When the proposal beeped in my inbox, the first thought that sprang to mind was of those medieval jousts when a prince ordered a rabbi to debate divine truth with a bishop, the loser to face exile or death.
Tickets to Intelligence Squared’s Verdi v Wagner debate this Sunday at the Royal Opera House sold out within minutes of release. It’s one of those rumbles in the jungle that no operagoer can resist. Everyone knows which side they support. As with Arsenal and Spurs, Tory and Labour, the neutral button has been disabled.
But where sport and politics yield winners in goals and votes, musical genius at this exalted level is above critical measurement. Each composer represents a summit in art — Wagner in German opera, Verdi in Italian. Each is unassailable in his domain. To compare them is to contrast apples with pears. What, then, is there to ague about?
The moral dimension, that’s what. Some weeks ago, on Radio 4’s The Moral Maze, I laid out the case against Richard Wagner, a man who did more than any in the 19th century to give antisemitism a gloss of cultural and philosophical respectability. In a nasty little tract titled Jewishess in Music, published under a pseudonym in 1850 and under his own name in 1869, Wagner set forth a seductive proposition.
Jews, he argued, could not write pure German, words or music; Jews should, therefore, be excluded from the arts. His was the first modern manifesto for cultural cleansing and its clarity was so refreshing amid the general turgidness of German prose that its underlying lie went almost unchallenged. Wagner dismissed Heinrich Heine, the least contrived of German poets, and Felix Mendelssohn, the most gifted child composer since Mozart, as wretched imitators. Impelled by malice, he wrote what most Germans wanted to read.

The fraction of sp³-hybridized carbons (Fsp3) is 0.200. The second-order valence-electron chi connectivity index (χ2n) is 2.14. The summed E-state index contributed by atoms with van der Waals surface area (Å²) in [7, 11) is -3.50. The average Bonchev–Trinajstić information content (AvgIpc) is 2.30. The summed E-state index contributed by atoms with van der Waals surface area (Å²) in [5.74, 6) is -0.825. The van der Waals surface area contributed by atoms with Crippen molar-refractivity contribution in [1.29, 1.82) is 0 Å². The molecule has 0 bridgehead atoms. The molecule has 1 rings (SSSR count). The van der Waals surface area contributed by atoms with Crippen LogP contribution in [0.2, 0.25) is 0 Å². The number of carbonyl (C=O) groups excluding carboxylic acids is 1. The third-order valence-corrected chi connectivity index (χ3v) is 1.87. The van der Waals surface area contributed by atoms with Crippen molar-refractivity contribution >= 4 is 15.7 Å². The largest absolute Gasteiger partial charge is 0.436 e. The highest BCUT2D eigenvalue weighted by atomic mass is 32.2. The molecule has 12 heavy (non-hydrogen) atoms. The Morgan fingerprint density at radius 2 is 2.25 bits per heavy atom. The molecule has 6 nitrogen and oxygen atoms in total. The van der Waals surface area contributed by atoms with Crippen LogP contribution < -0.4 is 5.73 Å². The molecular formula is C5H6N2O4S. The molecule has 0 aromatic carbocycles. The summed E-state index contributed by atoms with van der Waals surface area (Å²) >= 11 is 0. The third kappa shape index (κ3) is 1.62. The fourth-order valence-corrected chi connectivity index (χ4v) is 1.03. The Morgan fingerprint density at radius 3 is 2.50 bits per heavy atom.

Wagner’s personal racism was conspicuously selective. He made exceptions for any individual Jew who added value to his Bayreuth enterprise — the rehearsal pianist Josef Rubinstein, the impresario Angelo Neumann, the choirmaster Heinrich Porges and the conductor Hermann Levi, a rabbi’s son who directed the premiere of Parsifal. None of these Jews was treated well, but then nor were others in the Wagner ménage.
An egotist of monstrous proportions, Wagner betrayed many of his friends and lovers, repaying kindness with outrageous abuse. Richard Wagner was not, by any measure, a nice man. He was, however, a composer of genius whose ugly views and anti-social conduct are excused to this day by admirers as a small price to pay for his deathless masterpieces. Genius, from the romantic perspective, lives by its own rules.
To which I would say: oh, yeah? Five months after Wagner’s birth in May 1813, a second star was born in the Italian village of Le Roncole. Twenty-nine years later, Giuseppe Verdi achieved tumultuous success with his third opera, Nabucco, whose chorus, Va, pensiero, became the enduring hymn of Italian liberation and national identity. We know the tune as the Chorus of the Hebrew Slaves.
What Verdi did, in the selfsame decade that Wagner was writing his tract against the Jews, was to depict the oppression of the Jewish people as an intolerable injustice, a rallying cause for all believers in liberty. Verdi announced himself in his breakthrough opera as a great humanitarian. In his next 40 operas, and in all of his relationships, private and professional, he was the very model of a musical mensch: honest, hard-working, transparent, charitable – and, despite all,
Where other composers despised singers, Verdi built them a luxurious retirement home. Where Wagner pursued power, Verdi refused state honours. Where great musicians claimed to speak for music, Verdi let music speak for itself.
Verdi took an Italian tradition and elevated it to universal popularity. Wagner mastered the German tradition and aimed to make it exclusive for the German race. On Sunday, I shall speak for Verdi. Philip Hensher will speak for Wagner. Stephen Fry, an avowed Wagnerian, will chair. May the best man – Verdi – win.